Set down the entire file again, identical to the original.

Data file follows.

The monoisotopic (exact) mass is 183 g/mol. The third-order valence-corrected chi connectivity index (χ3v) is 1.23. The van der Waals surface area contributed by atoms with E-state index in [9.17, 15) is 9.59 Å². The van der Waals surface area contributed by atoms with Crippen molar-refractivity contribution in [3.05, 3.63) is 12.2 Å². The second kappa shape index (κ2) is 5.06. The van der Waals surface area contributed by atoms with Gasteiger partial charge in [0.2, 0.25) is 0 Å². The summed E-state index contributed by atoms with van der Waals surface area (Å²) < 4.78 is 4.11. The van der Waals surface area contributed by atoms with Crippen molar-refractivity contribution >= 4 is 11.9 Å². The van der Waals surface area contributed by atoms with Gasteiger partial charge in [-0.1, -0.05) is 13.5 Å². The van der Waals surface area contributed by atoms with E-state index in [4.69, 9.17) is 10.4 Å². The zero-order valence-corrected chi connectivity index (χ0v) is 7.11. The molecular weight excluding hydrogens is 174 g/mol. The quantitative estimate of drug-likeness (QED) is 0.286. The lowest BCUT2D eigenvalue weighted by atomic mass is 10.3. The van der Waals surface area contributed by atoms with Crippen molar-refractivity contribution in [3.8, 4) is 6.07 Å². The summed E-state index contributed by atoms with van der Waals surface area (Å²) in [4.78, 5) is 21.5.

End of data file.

The monoisotopic (exact) mass is 183 g/mol. The third-order valence-corrected chi connectivity index (χ3v) is 1.23. The van der Waals surface area contributed by atoms with E-state index in [9.17, 15) is 9.59 Å². The van der Waals surface area contributed by atoms with Crippen molar-refractivity contribution in [3.05, 3.63) is 12.2 Å². The second kappa shape index (κ2) is 5.06. The van der Waals surface area contributed by atoms with Gasteiger partial charge in [0.2, 0.25) is 0 Å². The summed E-state index contributed by atoms with van der Waals surface area (Å²) < 4.78 is 4.11. The van der Waals surface area contributed by atoms with Crippen molar-refractivity contribution >= 4 is 11.9 Å². The van der Waals surface area contributed by atoms with Gasteiger partial charge in [-0.1, -0.05) is 13.5 Å². The van der Waals surface area contributed by atoms with E-state index in [4.69, 9.17) is 10.4 Å². The zero-order valence-corrected chi connectivity index (χ0v) is 7.11. The molecular weight excluding hydrogens is 174 g/mol. The quantitative estimate of drug-likeness (QED) is 0.286. The lowest BCUT2D eigenvalue weighted by atomic mass is 10.3. The van der Waals surface area contributed by atoms with Crippen molar-refractivity contribution in [3.8, 4) is 6.07 Å². The summed E-state index contributed by atoms with van der Waals surface area (Å²) in [4.78, 5) is 21.5.